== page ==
Yalow was adversely impacted by the fact that she was a woman on any number of occasions in ways that would have stopped a less determined scientist. When she entered the graduate physics program at the University of Illinois in 1941, she was the only woman among the 400 members of the College of Engineering. As usual, she worked extremely hard and received all A's except for an A- in Optics laboratory. The chair of the department told her, "That A- confirms that women do not do well at laboratory work" . His attitude did not slow Yalow's progress towards a Ph.D.
The Yalows had a son and a daughter. They were able to live close to Rosalyn's work at the Bronx VA Hospital. With the aid of live-in help until her son was 9 and part-time help after that, she managed to work her usual cheerful 80-hour weeks while dealing with two small children. She cites two distinguished women physicists who were particularly supportive of her work, nuclear physicist Gertrude Goldhaber, whose husband Maurice Goldhaber directed Yalow's thesis (Gertrude Goldhaber held no official university position because of nepotism rules), and medical physicist Edith Quimby, in whose Columbia laboratory Yalow volunteered to work in order to learn about the medical applications of radioisotopes and who introduced her to leaders in the field. At Hunter, she began to mentor younger women physicists including Mildred Dresselhaus and Frieda Stahl, a practice which continued during her many years at the VA .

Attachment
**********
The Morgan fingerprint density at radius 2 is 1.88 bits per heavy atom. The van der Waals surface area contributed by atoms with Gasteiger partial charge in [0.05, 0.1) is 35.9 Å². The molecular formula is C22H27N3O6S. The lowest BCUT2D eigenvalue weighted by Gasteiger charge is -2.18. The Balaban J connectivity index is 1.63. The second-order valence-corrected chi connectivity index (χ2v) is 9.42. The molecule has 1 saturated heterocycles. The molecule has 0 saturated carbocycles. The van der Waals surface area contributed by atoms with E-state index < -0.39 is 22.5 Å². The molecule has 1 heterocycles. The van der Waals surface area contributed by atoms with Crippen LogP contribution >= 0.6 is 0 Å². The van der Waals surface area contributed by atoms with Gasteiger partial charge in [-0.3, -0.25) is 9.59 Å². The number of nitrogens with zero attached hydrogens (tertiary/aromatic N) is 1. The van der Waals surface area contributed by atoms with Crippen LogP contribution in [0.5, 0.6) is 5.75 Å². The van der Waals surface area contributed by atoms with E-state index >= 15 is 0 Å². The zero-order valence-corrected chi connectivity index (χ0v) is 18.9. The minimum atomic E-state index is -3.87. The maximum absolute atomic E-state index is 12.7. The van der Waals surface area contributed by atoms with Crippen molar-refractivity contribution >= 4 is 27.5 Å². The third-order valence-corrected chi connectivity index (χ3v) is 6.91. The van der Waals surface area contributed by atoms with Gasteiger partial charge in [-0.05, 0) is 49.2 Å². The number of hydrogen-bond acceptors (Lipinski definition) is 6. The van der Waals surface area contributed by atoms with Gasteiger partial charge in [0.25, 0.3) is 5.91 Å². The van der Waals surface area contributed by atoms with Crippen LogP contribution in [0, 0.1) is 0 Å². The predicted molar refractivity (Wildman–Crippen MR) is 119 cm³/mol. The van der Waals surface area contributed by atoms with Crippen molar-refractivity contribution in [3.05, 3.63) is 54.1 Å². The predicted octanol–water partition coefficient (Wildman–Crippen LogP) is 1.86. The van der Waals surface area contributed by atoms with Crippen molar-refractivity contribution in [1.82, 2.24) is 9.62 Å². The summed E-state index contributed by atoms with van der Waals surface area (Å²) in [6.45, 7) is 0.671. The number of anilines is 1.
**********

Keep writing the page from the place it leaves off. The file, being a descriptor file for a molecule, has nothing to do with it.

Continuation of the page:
Although Yalow consistently supported women scientists, she did not consider herself a feminist. In fact, she refused to accept a woman of the year award from Ladies Home Journal because she felt that by accepting it, she would be making a statement that her work was remarkable for a woman but not equal to that of the best male scientists . She firmly opposed affirmative action. At the same time, she was a supporter of the Equal Rights Amendment and generous in encouraging young women. She consistently stated and demonstrated in her own life that success in science did not require a woman to give up marriage and children. As she put it, "If you want to be a good wife, you have to work a little harder." 
As the only woman Nobel Prize Winner in 1977, she was selected to give a special address to students at a banquet. In that speech, she very clearly stated her position on women in science: